My Breaking Convention talk from July 2015 is now up on Vimeo.
In their writings and lifestyle experiments, the Beat writers Kerouac, Burroughs and Ginsberg were very much the precursors of the psychedelic movement – in particular with regard to their employment of drugs for recreational and psychonautic purposes. They were pioneering users of ayahuasca, mescaline, psilocybin and LSD; and when Timothy Leary began his Harvard work he naturally tried to induct the three as elder statesmen figures. The results were somewhat volatile and unexpected, with one resounding success, another a mix of good and bad, and another a resounding failure. Nevertheless the Beats remain highly influential figures and today’s psychedelic culture would not be the same without them.
I attended the recent Breaking Convention at Greenwich University and gave a talk entitled ‘Beat Writers and the Psychedelic Movement’, which covered the story of how the major Beat figures – William Burroughs, Allen Ginsberg, Jack Kerouac and Neal Cassidy – preempted and were later inducted into 1960s psychedelia by Timothy Leary. It gave me the opportunity to again explore in detail the fascinating facts of Burroughs’ early involvement with ayahuasca – previously covered in William Burroughs: Ayahuasca Tourist and The Soundless Hum – which in the context of the conference and the current huge interest in ayahuasca were most pertinent.
At Breaking Convention there were many talks relating to use of the vine, covering ayahuasca in group therapy, tools for navigating its altered states, the current wave of tourism versus tradition, soma and ayahuasca; and also the related areas of tryptamine plant mythos, the pineal portal, the ontology of entities in the DMT realm and what it’s like to be a machine elf. In fact the whole ayahuasca/DMT/pineal gland nexus is the hottest area in the current psychedelic zeitgeist.
And good old Bill Burroughs was there first – a fact that other speakers and participants picked up on as well as myself. Luke Goaman-Dodson gave an illuminating talk on the parallels between Burroughs and Terence McKenna as ayahuasca psychonauts, comparing McKenna’s thoughts on the syntactical nature of reality with Burroughs’s cut-up technique, an area that touches on both post-structuralism and chaos magic – the notion that the world is made of words and that reality can be manipulated through them. Burroughs developed his cut-up technique into form of magic using recording devices and used it effectively; once he attacked the Moka Bar in Soho, where he’d received rudeness and bad service, and after several sessions the business began to collapse and eventually closed down.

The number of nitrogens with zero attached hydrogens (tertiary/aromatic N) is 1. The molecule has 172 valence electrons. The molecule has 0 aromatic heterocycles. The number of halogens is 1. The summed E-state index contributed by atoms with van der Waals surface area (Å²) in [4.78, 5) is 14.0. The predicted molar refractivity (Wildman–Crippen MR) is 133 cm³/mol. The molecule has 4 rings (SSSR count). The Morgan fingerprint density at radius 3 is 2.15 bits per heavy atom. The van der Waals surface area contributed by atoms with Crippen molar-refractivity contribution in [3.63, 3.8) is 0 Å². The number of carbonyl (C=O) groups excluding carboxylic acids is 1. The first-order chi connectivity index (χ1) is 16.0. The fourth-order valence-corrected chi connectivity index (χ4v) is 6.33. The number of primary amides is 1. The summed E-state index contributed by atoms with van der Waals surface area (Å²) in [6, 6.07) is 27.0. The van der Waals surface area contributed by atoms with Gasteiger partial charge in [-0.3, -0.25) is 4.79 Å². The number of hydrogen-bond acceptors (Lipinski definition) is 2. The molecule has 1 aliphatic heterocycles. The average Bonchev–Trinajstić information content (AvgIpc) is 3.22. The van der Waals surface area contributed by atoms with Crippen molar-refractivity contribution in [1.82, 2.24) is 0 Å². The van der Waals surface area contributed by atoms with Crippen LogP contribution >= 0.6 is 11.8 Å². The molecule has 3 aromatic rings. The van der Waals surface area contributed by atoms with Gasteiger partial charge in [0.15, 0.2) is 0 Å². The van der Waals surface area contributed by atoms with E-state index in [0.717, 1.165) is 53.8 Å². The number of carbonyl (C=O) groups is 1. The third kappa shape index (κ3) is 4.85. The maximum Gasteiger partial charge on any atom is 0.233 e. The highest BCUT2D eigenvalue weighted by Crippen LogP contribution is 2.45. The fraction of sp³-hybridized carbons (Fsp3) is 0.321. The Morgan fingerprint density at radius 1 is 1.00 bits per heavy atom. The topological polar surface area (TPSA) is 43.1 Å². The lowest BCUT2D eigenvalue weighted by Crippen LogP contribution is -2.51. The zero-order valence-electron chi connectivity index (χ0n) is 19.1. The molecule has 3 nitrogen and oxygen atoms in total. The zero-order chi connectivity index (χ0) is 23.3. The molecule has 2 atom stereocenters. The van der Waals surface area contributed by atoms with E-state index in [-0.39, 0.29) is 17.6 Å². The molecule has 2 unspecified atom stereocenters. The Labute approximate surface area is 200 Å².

The transgressive nature of Burroughs’ activities – the ‘literary outlaw’, drug addict and gun nut – cropped up in Alan Piper’s excellent presentation on psychedelics as a key tool for alterity in the twentieth century avant garde. Burroughs’ writings in The Yage Letters and Junkie were juxtaposed with some excellent photos of the older writer in a three-piece suit, pistol in hand of course! Alan posed the question of whether psychedelics would lose their transformative powers if they become officially sanctioned, commodified and safely marketed – a route that Burroughs never traveled in his art and life.
And Burroughs’ hand could also be seen in the area of the convention’s installations, in particular with regard to hypnagogic light machines. Burroughs explored flicker-effect altered consciousness with his collaborators Brion Gysin and Ian Sommerville, who designed and built a ‘Dreamachine’ – a cardboard cylinder containing slits, with a light bulb inside, rotating on a record deck so that it would flash at the correct rhythm to induce hallucinations.
Dr Dirk Proeckl and Dr Engelbert Winkler discussed their Lucia No.3 Light Machine, a very high tech variant where a pulsing whirring light is aimed at the subject’s face, with closed eyes, to induce psychedelic displays of colours and shapes, out-of-body feelings and deep relaxation. But retailing at £16,000, it resides at the high end of one’s pocket also!
More in keeping with the original concept, digital artist Luciana Haill displayed dreamachines augmented with EEG installation. Subjects sit with closed eyes and monitored brainwaves, listening to sounds on headphones, in order to create an interactive participatory artwork. Luciana is also involved in the academic side of brainwave research; she is a Visiting Research Fellow at Sussex University’s Department of Informatics and has written a paper on ‘Dreamachines and Electroencephalographic Signals in Art’. Mr Burroughs and Mr Gysin would have definitely approved!
Also at Breaking Convention, Muswell Hill Press launched its anthology of the best of PsypressUK writing – Out of the Shadows – covering subjects such as the use of psychedelics in medicine and psychotherapy, archetypal psychology and spiritual awakenings, creative surges in literature, myth and visionary art, and philosophical theory to ayahuasca healing. It features top psychedelic commentators such as Stanislav Grof, Rick Strassman, Ben Sessa, Rob Dickins, Tim Read, Maria Pap, Sam Gandy, Andy Roberts, Dave King, Henrik Dahl, Jack Hunter and David Luke, and an interview with activist Casey William Hardison. It also contains my article ‘Beats on Acid’, which provided the original basis for my Breaking Convention talk.
In the words of Dr David Luke:
Florid as psychosis, poetic as the elements, insightful as meditation and intellectual as the noosphere: PsyPressUK is a ragtaglledy mag loaded with psychedelic word mongery from far-flung medicine bags and the academy’s finest pharmacographers, and this anthology assembles the best of those essays in one book. Not just writing on drugs, but writing about drugs, with the light fully switched on.
Copies are available from the Psypress Shop.